Beijing's Xicheng District, a Chinese toilet, and cats.
25.07.2008 27 °C
During the bus ride from Capital International Airport to the CET campus a small Chinese woman yelled instructions to us in broken English, and at the door of the West Building the Shifu handed us an informational packet and keys. After dragging my luggage into my room I immediately convened with other students in the hall to discuss the only important thing after a thirteen-hour flight: food. We eventually decided to walk eastward and stop at the first respectable looking restaurant we could find.
Upon entering the restaurant a problem immediately became apparent. We could not communicate. The people in Beijing speak Chinese. After about forty-five minutes of attempting to decipher the menu, and twenty minutes of trying to understand what our server was repeatedly saying (“You need to order more dishes.”), our food finally came. The restaurant experienced a blackout mid-meal, which aroused some angry Chinese shouting in another room. We all tensed up in response, and after two hours of frustrating miscommunication, we finally left, exhausted. We reference this first encounter with Beijing often.
The first weekend at CET is a blur of informational meetings, brief Beijing tours, and getting to know the other students. Apparently I made an impression on several people by asking for their names, looking thoughtful, and then leaving without telling them anything about myself.
I was a little overwhelmed at the time.
Therefore I have no pictures from the first weekend. But the second Saturday turned out to be a blue-sky day for Beijing, perfect for misrepresenting the weather of this city.
This picture is taken right outside of the Beijing Institute of Education main gate.
This summer in Beijing it rains almost every day. About three days a week the pollution is thick enough to sting my eyes and throat. I can see a bluish hue in the sky one to three days per week. Otherwise the sky is white. Previous summers, it almost never rained in Beijing. I’m told that the government is seeding clouds in hopes of clearing the skies for the Olympic Games.
Across the street from the CET campus is a shopping district well-known for cheap, cute clothing.
These red-colored doors are just the tip of the iceberg. Behind these shops are several huge, multi-level buildings packed with small clothing and jewelry shops. The clothes are at best Forever 21 quality, and occasionally Forever 21 style.
Although not really in my local neighborhood, this market is a good example of what shopping is like in Beijing. Shop after shop, each packed with merchandise and crowded with people. We went to this market the same day I took all of these photos.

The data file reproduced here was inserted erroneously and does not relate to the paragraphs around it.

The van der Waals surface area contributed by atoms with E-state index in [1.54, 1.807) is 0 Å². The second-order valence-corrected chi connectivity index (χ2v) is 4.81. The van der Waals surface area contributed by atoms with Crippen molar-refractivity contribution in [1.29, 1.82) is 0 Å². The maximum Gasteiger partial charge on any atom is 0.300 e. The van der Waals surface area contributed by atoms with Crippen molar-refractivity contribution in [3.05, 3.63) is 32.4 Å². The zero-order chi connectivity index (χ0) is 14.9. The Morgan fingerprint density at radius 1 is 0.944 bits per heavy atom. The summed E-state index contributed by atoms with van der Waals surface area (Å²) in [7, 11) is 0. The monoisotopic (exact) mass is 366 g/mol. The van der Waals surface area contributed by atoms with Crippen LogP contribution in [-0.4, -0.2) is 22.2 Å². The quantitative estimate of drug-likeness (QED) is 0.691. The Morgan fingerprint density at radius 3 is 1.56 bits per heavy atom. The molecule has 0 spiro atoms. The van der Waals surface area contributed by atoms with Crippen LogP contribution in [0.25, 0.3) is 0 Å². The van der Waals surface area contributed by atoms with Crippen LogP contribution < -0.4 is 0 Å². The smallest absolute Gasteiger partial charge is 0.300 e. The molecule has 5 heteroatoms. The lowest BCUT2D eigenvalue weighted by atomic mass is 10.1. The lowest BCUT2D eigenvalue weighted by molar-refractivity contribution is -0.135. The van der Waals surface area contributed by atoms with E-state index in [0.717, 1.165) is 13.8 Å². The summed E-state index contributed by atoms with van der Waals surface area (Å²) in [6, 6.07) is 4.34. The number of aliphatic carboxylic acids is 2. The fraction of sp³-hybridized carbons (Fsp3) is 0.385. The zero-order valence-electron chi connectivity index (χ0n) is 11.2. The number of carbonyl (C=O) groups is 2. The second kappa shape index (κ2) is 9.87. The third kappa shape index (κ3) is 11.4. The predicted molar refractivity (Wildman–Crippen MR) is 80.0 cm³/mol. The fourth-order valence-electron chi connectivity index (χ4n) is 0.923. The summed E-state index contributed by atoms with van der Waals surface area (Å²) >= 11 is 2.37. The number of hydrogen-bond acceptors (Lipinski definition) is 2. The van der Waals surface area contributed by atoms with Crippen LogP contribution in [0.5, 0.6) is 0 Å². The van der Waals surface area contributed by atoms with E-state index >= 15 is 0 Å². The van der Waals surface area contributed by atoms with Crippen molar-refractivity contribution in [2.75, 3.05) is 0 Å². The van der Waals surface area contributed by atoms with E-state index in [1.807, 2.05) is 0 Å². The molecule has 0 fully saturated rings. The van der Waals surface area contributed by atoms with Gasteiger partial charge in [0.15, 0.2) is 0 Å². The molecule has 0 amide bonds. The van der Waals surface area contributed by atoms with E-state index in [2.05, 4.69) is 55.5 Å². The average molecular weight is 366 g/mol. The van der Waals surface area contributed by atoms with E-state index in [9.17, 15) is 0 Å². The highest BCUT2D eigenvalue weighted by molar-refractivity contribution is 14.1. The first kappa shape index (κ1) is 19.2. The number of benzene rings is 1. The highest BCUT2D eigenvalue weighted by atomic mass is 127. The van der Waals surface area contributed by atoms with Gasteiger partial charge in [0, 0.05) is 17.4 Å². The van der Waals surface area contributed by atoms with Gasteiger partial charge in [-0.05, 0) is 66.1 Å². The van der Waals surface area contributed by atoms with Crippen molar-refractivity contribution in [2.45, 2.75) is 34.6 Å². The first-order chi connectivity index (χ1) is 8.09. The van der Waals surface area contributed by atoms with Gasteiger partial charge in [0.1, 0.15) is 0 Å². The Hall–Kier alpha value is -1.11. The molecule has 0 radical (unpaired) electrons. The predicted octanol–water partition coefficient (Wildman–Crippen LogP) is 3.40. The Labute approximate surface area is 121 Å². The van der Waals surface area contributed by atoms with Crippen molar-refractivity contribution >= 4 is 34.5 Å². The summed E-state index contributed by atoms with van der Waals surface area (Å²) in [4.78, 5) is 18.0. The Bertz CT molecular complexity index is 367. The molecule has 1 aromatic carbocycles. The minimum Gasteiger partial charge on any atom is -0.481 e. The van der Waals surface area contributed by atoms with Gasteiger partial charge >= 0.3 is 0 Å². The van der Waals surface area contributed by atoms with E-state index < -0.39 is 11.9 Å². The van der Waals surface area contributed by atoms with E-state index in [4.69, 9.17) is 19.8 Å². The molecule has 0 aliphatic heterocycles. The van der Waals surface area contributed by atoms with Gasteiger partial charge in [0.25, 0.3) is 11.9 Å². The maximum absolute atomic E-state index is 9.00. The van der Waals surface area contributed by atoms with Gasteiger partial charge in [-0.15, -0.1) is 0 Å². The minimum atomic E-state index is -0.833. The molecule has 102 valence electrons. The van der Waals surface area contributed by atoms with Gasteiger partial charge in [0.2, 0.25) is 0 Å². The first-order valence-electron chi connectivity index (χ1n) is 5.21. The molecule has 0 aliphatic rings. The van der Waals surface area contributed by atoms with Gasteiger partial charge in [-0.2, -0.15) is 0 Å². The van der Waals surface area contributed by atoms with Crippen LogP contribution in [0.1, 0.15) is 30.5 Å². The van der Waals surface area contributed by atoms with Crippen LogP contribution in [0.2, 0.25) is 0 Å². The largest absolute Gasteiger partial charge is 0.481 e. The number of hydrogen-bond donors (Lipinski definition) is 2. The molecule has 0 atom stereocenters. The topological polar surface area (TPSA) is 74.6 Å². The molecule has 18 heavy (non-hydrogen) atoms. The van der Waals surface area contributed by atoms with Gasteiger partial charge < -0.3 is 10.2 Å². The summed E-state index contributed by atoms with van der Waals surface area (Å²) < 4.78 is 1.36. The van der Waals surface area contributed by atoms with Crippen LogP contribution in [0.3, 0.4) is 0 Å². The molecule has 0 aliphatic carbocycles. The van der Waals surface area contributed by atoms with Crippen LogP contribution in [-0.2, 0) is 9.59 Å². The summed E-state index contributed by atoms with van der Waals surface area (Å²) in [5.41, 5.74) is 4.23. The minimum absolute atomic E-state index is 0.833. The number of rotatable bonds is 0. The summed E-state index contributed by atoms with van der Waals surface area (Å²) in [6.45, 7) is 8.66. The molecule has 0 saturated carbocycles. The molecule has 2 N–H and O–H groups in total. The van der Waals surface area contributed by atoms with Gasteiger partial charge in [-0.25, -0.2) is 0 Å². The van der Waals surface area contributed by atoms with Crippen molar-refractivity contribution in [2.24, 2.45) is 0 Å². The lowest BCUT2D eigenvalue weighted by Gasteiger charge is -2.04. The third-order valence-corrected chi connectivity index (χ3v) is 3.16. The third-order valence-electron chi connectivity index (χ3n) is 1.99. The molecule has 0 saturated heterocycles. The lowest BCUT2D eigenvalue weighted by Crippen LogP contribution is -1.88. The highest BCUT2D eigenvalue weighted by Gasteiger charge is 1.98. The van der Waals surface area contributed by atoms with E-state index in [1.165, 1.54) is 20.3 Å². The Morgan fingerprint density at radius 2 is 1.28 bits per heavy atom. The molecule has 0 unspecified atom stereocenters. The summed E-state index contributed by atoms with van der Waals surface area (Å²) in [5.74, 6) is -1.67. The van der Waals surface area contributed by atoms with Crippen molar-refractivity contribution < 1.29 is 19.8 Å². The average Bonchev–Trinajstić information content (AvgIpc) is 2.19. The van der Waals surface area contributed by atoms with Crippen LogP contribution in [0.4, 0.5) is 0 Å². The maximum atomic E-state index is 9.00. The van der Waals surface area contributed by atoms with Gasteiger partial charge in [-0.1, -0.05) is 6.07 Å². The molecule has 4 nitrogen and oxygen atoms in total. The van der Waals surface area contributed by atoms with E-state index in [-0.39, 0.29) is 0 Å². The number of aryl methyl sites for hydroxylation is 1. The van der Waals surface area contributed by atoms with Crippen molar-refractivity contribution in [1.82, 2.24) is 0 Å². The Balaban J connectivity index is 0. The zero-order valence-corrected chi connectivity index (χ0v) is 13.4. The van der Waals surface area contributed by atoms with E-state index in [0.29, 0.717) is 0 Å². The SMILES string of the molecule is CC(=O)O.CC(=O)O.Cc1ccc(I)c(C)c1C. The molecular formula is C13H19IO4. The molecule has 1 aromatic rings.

From CET, I’ve walked past the red doors and turned left onto a larger street. This lot is to my right.
These motorbikes, when driven, are deathly silent – pedestrians beware.
The Chinese drive on the right side of the road the same as Americans. I’m told that only in Hong Kong do they drive on the opposite side.
The first week here I needed to buy make-up, and I could not understand why it was all advertised as “whitening.” Then I realized that Chinese women still lust for white skin. At least a third of all the women in Beijing use umbrellas to protect their skin on a sunny day. The others, like Yao Yao, simply wear sunscreen.
Since white is preferred, I wonder about the implications for black people. Yao Yao and I watched a Chinese animated movie together where the only antagonist was black. Several gossip magazines claim that the bars and clubs at Workers Stadium are banning black people because they are notorious trouble makers. Otherwise, I’ve seen and heard nothing.
I love Beijing’s (steadily dwindling) bike culture. The roads here have lanes for cars and for bikes.
This is a chicken on the sidewalk. The duck ran away.
I think this man is collecting recyclables to trade in for cash. Beijing does a much better job of recycling than Georgia; every trash can has one side for recyclables, one for trash.
Plastic bottles here are worth 1 or 2 mao (10 mao = 1 kuai; 1-2 kuai [15 to 25 cents] can buy a frozen ice cream bar, a bottle of water, or a small snack.). Therefore instead of the impoverished begging for money, they politely tap your side and take that empty plastic bottle you’re holding off of your hands.
Beijing – Where cars have the right of way.
Two of my friends, Stephen and Mindy. And it tasted the same.
Parks with open space and exercise equipment are common in Beijing. This one is about a two minute walk from campus, on the East side. The equipment in this picture is a simplified version of an elliptical.
A woman with children at the same park. This park truly comes alive in the evening, when women, men, and children all play games, exercise, and chat. I know this because I regularly buy bananas at a neighboring fruit stand and frequent the Baozi Restaurant down the street. (Baozi is a bread/bun dumpling.)
Beijingers love to play cards – in the morning, in the afternoon, into the night, and on every block. I see men participating more than women.
All the previous pictures are from the east, north, and west areas around CET’s campus. These men are on the South side.
There were about five different groups playing cards in this area.
What is a Chinese toilet?
This is a Chinese toilet. Squat to use. It is hygienically superior (the body touches nothing), but inferior in comfort. Water shoots out a hole in the back when flushed.
The creep taking pictures in the girl's bathroom.
Before my bathroom photo session, I caught some cats going through garbage outside. I took these through my dorm room window on the second floor.
And I’m caught.